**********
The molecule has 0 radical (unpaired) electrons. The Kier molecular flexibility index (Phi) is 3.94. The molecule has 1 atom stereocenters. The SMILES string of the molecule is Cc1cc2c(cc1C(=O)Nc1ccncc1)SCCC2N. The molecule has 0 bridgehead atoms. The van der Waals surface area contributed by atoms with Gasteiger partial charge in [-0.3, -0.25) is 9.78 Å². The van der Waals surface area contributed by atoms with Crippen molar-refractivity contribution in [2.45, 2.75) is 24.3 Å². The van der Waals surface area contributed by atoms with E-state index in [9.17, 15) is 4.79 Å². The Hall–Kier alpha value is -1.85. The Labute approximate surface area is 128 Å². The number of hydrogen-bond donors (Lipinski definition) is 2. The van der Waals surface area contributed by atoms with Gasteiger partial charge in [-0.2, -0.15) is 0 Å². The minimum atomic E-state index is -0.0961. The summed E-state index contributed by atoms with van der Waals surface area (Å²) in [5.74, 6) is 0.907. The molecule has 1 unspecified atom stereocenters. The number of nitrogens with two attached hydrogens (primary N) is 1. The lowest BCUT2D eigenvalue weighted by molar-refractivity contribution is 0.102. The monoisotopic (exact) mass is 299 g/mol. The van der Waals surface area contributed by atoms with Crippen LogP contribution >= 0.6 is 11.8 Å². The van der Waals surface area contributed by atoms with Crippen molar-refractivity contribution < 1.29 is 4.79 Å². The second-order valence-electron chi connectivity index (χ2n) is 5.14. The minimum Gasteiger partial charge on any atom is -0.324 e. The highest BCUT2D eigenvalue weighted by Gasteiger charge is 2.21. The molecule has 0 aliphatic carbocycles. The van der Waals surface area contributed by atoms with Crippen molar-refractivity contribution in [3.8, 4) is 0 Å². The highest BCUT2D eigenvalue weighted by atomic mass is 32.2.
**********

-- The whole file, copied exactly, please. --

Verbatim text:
The molecule has 0 radical (unpaired) electrons. The Kier molecular flexibility index (Phi) is 3.94. The molecule has 1 atom stereocenters. The SMILES string of the molecule is Cc1cc2c(cc1C(=O)Nc1ccncc1)SCCC2N. The molecule has 0 bridgehead atoms. The van der Waals surface area contributed by atoms with Gasteiger partial charge in [-0.3, -0.25) is 9.78 Å². The van der Waals surface area contributed by atoms with Crippen molar-refractivity contribution in [2.45, 2.75) is 24.3 Å². The van der Waals surface area contributed by atoms with E-state index in [9.17, 15) is 4.79 Å². The Hall–Kier alpha value is -1.85. The Labute approximate surface area is 128 Å². The number of hydrogen-bond donors (Lipinski definition) is 2. The van der Waals surface area contributed by atoms with Gasteiger partial charge in [-0.2, -0.15) is 0 Å². The minimum atomic E-state index is -0.0961. The summed E-state index contributed by atoms with van der Waals surface area (Å²) in [5.74, 6) is 0.907. The molecule has 1 unspecified atom stereocenters. The number of nitrogens with two attached hydrogens (primary N) is 1. The lowest BCUT2D eigenvalue weighted by molar-refractivity contribution is 0.102. The monoisotopic (exact) mass is 299 g/mol. The van der Waals surface area contributed by atoms with Crippen LogP contribution >= 0.6 is 11.8 Å². The van der Waals surface area contributed by atoms with Crippen molar-refractivity contribution < 1.29 is 4.79 Å². The second-order valence-electron chi connectivity index (χ2n) is 5.14. The minimum Gasteiger partial charge on any atom is -0.324 e. The highest BCUT2D eigenvalue weighted by Gasteiger charge is 2.21. The molecule has 0 aliphatic carbocycles. The van der Waals surface area contributed by atoms with Crippen molar-refractivity contribution in [3.8, 4) is 0 Å². The highest BCUT2D eigenvalue weighted by atomic mass is 32.2.